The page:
Michael West took to the witness stand Friday to defend his record on bite mark analysis.
West, a forensic odontologist, is at the center of an ongoing post-conviction relief hearing for death row inmate Eddie Lee Howard.
Howard, 62, was convicted and sentenced to death in 2000 for the 1992 rape and murder of 84-year-old Georgia Kemp in her Columbus home.
Howard was previously convicted for the crime in 1994, but the Mississippi Supreme Court overturned the verdict in 1997.
In both trials, West testified that bite marks on Kemp’s body matched an impression of Howard’s teeth.
The bite marks on Kemp’s body, according to court documents, were not noted during the initial autopsy performed on Feb. 3, 1992, by medical examiner Steven Hayne. West requested additional study on Feb. 6, 1992, and Kemp was exhumed the next day.
Documents say bite marks were found on Kemp’s neck, arm and breast.
The bite marks were the only piece of physical evidence linking Howard to the crime. On Thursday, two witnesses for the defense said male DNA on a butcher knife used to kill Kemp did not match a DNA sample from Howard. The butcher knife was the only item recovered from the scene that tested positive for male DNA.
The Mississippi Innocence Project, which is representing Howard, called several witnesses on Wednesday and Thursday to testify against using bite mark analysis to identify suspects.
West, on Wednesday, said he still believes in bite mark analysis. However, he said the “politics” around it and constant pressures from defenses have pushed him away from it.
“If a technique is valuable in court and the defense cannot overcome it, they will have their agents change the rule so you can not present a fact or image and say ‘give me your opinion,'” West said. “They don’t want that. They can’t stand it. They can’t talk it away.”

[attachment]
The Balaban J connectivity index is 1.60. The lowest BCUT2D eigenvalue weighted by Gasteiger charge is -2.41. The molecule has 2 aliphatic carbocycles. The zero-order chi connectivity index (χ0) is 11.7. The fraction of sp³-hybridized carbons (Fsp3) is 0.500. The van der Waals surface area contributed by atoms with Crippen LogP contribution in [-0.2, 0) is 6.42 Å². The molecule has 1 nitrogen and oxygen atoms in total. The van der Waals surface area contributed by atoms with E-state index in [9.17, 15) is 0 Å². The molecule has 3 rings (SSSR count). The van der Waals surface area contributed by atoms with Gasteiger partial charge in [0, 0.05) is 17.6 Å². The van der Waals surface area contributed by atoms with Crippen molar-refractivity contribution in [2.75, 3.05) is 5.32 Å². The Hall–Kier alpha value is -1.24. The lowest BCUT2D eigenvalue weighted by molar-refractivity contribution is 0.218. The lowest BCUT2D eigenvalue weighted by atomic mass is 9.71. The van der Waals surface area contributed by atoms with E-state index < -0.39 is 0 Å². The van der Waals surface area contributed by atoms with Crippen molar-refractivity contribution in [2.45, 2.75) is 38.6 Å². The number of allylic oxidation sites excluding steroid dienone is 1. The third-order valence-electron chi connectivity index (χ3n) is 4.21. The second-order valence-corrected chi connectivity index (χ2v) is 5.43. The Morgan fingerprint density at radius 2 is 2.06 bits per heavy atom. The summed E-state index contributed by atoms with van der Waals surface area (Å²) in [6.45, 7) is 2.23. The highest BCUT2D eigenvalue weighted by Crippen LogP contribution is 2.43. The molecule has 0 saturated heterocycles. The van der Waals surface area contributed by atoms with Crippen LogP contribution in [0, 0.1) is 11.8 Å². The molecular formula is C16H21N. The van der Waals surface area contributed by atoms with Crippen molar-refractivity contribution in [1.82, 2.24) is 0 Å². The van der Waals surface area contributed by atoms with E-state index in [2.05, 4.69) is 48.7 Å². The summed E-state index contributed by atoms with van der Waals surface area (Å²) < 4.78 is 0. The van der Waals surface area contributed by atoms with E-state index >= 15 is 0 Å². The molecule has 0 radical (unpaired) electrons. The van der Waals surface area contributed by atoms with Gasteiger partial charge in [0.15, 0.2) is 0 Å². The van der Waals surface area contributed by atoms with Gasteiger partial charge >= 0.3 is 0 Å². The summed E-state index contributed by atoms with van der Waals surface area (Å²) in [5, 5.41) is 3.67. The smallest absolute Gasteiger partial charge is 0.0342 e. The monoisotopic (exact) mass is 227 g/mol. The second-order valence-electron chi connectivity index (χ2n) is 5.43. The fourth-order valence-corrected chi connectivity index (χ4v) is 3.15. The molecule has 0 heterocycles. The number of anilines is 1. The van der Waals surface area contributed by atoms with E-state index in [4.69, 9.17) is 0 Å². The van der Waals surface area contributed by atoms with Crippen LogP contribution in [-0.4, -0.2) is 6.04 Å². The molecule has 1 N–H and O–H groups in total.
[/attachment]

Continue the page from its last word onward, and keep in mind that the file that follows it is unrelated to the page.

West pushed back against defense testimony that bite marks were unreliable. He said a test he conducted in 1984 on living subjects showed that he could get a better image 21 days after the bite than an hour or so after the bite.
During sometimes-heated exchanges with Innocence Project director of strategic litigation Chris Fabricant, West seemed to walk back previous statements dismissing his faith in bite mark analysis.
“No, I no longer believe in bite mark analysis,” Fabricant said, reading West’s testimony from a deposition. “I don’t think it should be used in court. I think you should use DNA. Throw the bite marks out.”
But West said he believes in analysis. Rather, he blamed the Innocence Project and other groups for requiring what he called an impossible standard — going so far at one point to tell Fabricant “Y’all make life unbearable.”
“Y’all keep telling me I have to be 100 percent perfect,” West said. “I cannot be 100 percent perfect, so I withdraw. If the court requires me to be 100 perfect, I have failed. I cannot reach that level of perfection. I’m sorry.”
West did admit, however, that wrongful convictions stemming from the analysis of other forensic odontologists shook his faith.
“That bothered me, that there were so many other odontologists making errors in their analysis and opinions,” West said. “Men that I respected and felt had a firm grasp of this could be wrong. If they could be wrong, I could be wrong.”
To be continued
Howard’s hearing will have to finish at a later date.
The Innocence Project could not finish cross-examining West by the end of the day, and the state must still finish cross examination of Iain Pretty, a professor of dentistry from the University of Manchester, who had to leave early Wednesday to catch a flight back to the United Kingdom.
Lee Howard told both legal teams that everything must come forward in the case before he makes a ruling, and indicated he wants to take his time to consider everything before he reaches a verdict.
The Innocence Project is hoping for the conviction to be overturned without a new trial or for a new trial to be ordered. Howard can also choose not to offer relief.
“It’s all got to be heard,” Lee Howard said. “It’s all got to be put in the record. It’s all got to be presented. And I’m not going to make any rapid decision. I told you that anything that is marked into the exhibit and notes, I’ll look at.”
Alex Holloway was formerly a reporter with The Dispatch.
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